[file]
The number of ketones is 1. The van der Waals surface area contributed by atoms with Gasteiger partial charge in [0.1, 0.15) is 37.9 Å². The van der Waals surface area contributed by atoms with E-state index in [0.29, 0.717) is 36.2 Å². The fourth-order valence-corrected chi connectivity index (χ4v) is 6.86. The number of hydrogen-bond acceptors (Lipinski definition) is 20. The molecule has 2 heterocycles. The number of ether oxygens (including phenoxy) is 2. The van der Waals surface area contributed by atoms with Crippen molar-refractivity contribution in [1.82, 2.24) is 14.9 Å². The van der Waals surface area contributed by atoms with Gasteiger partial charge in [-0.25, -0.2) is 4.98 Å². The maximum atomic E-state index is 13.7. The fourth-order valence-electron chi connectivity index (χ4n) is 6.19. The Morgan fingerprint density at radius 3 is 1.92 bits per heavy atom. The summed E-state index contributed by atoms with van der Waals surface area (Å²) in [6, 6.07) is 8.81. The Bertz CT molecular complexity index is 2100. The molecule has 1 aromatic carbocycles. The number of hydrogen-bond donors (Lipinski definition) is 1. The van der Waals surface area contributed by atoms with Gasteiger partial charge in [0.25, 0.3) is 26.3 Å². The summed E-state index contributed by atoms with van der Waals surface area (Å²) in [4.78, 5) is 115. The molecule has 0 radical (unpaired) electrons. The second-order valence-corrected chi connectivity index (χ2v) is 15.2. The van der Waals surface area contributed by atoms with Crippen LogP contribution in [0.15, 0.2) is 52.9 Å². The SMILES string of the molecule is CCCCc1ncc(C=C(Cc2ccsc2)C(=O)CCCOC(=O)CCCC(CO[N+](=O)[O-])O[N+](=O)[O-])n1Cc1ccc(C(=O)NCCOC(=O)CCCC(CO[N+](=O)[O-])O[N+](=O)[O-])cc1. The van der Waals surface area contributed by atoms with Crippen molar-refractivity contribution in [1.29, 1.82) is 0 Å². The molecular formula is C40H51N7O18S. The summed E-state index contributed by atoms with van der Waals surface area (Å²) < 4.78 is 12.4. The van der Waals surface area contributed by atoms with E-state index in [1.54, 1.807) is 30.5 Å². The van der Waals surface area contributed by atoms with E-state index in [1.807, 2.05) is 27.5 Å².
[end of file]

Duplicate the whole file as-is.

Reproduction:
The number of ketones is 1. The van der Waals surface area contributed by atoms with Gasteiger partial charge in [0.1, 0.15) is 37.9 Å². The van der Waals surface area contributed by atoms with E-state index in [0.29, 0.717) is 36.2 Å². The fourth-order valence-corrected chi connectivity index (χ4v) is 6.86. The number of hydrogen-bond acceptors (Lipinski definition) is 20. The molecule has 2 heterocycles. The number of ether oxygens (including phenoxy) is 2. The van der Waals surface area contributed by atoms with Crippen molar-refractivity contribution in [1.82, 2.24) is 14.9 Å². The van der Waals surface area contributed by atoms with Gasteiger partial charge in [-0.25, -0.2) is 4.98 Å². The maximum atomic E-state index is 13.7. The fourth-order valence-electron chi connectivity index (χ4n) is 6.19. The Morgan fingerprint density at radius 3 is 1.92 bits per heavy atom. The summed E-state index contributed by atoms with van der Waals surface area (Å²) in [6, 6.07) is 8.81. The Bertz CT molecular complexity index is 2100. The molecule has 1 aromatic carbocycles. The number of hydrogen-bond donors (Lipinski definition) is 1. The van der Waals surface area contributed by atoms with Gasteiger partial charge in [0.25, 0.3) is 26.3 Å². The summed E-state index contributed by atoms with van der Waals surface area (Å²) in [4.78, 5) is 115. The molecule has 0 radical (unpaired) electrons. The second-order valence-corrected chi connectivity index (χ2v) is 15.2. The van der Waals surface area contributed by atoms with Crippen LogP contribution in [0.15, 0.2) is 52.9 Å². The SMILES string of the molecule is CCCCc1ncc(C=C(Cc2ccsc2)C(=O)CCCOC(=O)CCCC(CO[N+](=O)[O-])O[N+](=O)[O-])n1Cc1ccc(C(=O)NCCOC(=O)CCCC(CO[N+](=O)[O-])O[N+](=O)[O-])cc1. The van der Waals surface area contributed by atoms with Crippen molar-refractivity contribution in [1.29, 1.82) is 0 Å². The molecular formula is C40H51N7O18S. The summed E-state index contributed by atoms with van der Waals surface area (Å²) < 4.78 is 12.4. The van der Waals surface area contributed by atoms with E-state index in [1.54, 1.807) is 30.5 Å². The van der Waals surface area contributed by atoms with E-state index in [1.807, 2.05) is 27.5 Å².